The Arizona Game and Fish Commission has backed off its strict stance against any new releases of endangered Mexican gray wolves.
On Dec. 2, the commission voted to oppose any such releases until the U.S. Fish and Wildlife Service completes several planning measures for the re-introduced population of endangered wolves in eastern Arizona.
But on Friday, the commission unanimously voted to consider allowing new releases to replace dead wolves on a case-by-case basis.
Now, if a wolf is illegally killed, the Game and Fish director may approve the release of a replacement wolf, the commission decided. When a wolf dies for a reason other than illegal killing, the commission itself must approve the release of a replacement wolf.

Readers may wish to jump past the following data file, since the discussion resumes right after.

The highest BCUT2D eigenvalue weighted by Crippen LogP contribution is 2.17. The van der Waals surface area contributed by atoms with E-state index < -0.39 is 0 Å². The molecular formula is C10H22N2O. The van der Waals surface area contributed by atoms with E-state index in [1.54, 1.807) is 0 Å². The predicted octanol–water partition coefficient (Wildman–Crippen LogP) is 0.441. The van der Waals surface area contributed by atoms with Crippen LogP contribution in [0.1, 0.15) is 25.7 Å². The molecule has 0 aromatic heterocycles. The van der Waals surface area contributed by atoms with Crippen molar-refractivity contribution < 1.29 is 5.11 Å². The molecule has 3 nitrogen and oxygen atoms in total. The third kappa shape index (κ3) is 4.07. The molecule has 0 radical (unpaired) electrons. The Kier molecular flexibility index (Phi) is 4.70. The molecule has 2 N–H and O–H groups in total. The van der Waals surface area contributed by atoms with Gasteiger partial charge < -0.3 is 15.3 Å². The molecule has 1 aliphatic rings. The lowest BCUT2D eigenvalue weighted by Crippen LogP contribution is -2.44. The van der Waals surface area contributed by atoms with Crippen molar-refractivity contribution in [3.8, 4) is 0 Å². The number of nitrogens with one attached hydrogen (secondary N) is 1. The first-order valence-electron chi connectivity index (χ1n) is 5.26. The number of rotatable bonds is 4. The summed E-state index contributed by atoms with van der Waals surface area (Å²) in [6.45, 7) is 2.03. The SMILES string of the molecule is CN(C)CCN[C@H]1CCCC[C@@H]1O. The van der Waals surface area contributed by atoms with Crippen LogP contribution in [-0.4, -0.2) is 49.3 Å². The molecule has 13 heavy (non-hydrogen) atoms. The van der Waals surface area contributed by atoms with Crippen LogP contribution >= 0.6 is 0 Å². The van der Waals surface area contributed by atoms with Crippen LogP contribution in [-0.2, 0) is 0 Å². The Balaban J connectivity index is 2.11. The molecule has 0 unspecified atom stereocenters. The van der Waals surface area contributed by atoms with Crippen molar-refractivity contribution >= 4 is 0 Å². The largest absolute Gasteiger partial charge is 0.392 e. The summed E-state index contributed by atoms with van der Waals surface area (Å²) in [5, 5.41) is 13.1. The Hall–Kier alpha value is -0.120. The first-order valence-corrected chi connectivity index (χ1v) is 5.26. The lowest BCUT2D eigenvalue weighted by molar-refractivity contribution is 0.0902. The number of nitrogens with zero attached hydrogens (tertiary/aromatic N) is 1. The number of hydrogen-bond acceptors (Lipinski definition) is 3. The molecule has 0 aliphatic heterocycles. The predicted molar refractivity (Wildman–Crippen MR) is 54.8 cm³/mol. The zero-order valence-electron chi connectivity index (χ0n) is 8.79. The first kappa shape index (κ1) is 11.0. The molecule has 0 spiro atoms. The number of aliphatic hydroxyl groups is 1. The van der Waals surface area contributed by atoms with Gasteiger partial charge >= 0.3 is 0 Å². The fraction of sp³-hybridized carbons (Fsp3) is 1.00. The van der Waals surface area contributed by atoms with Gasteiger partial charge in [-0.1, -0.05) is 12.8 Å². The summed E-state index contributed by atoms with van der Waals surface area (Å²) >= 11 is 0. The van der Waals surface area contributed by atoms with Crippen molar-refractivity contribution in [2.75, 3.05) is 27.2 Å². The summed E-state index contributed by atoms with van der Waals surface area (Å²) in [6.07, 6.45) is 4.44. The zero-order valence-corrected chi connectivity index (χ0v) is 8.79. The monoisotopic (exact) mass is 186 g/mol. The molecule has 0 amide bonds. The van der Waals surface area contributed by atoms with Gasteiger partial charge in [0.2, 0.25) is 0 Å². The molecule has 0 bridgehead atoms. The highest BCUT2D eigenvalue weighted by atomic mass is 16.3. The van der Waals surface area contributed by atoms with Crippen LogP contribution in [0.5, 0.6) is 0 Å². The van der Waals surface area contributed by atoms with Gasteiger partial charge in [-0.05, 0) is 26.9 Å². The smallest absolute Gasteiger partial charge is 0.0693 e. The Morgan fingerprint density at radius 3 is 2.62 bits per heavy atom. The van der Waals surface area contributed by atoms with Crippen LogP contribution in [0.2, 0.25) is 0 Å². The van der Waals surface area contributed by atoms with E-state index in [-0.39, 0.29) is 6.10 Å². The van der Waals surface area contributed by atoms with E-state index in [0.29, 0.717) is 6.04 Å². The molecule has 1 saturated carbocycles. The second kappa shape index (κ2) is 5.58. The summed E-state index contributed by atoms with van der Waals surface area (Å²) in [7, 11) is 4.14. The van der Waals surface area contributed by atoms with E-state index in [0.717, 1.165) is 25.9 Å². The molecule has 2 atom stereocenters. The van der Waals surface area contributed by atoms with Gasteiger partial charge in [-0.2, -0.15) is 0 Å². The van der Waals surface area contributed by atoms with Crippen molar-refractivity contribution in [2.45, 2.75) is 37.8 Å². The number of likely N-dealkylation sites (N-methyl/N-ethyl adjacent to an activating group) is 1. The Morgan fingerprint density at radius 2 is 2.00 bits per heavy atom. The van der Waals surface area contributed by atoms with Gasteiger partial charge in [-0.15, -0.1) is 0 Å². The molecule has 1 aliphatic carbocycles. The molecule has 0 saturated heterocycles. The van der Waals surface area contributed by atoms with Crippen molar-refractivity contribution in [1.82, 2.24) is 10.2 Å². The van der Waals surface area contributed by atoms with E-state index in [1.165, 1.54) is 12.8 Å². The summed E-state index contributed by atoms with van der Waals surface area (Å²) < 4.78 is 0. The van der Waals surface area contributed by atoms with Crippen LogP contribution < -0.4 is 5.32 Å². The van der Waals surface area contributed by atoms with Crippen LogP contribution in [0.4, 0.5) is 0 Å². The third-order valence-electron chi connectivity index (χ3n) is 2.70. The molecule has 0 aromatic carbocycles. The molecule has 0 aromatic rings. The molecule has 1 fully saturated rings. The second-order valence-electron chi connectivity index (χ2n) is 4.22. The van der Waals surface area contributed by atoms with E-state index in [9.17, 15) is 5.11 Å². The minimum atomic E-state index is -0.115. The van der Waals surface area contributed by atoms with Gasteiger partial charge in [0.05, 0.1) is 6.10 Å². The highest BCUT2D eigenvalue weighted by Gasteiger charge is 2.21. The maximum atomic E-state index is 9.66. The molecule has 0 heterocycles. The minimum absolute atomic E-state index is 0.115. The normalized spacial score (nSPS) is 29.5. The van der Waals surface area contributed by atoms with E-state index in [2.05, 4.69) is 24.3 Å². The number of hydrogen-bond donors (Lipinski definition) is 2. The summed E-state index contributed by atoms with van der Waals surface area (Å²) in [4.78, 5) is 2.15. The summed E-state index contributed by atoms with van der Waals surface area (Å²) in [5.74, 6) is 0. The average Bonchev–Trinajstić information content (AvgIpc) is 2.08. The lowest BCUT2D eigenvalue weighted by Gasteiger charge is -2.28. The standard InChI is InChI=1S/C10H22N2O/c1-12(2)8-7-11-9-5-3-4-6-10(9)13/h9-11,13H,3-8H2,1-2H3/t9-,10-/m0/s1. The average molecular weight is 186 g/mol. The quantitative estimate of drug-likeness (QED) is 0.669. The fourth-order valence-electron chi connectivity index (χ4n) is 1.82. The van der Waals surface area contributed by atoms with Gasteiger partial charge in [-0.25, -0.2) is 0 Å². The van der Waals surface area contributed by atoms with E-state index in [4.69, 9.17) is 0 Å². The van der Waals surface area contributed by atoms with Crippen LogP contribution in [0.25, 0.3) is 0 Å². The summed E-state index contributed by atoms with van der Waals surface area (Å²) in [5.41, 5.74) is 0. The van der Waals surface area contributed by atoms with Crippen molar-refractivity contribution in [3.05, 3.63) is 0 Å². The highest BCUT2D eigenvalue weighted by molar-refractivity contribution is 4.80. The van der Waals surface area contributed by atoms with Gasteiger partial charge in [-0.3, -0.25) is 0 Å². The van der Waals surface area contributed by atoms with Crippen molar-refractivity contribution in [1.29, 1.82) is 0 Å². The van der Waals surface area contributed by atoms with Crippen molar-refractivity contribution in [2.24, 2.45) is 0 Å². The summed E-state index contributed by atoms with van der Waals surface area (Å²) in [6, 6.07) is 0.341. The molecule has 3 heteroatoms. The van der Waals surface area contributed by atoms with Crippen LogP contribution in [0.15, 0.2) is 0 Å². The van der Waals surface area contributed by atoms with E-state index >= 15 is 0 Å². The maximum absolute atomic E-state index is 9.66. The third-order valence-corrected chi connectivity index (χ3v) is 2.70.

The U.S. Fish and Wildlife Service, Arizona Game and Fish and other agencies began re-introducing wolves in the White Mountains in 1998. The population has not thrived, as many wolves have been killed or removed due to interactions with people.
The Game and Fish Commission is asking the service to finish these planning measures: revising the Mexican Wolf Recovery Plan; revising the nonessential, experimental population rule; and writing an environmental impact statement.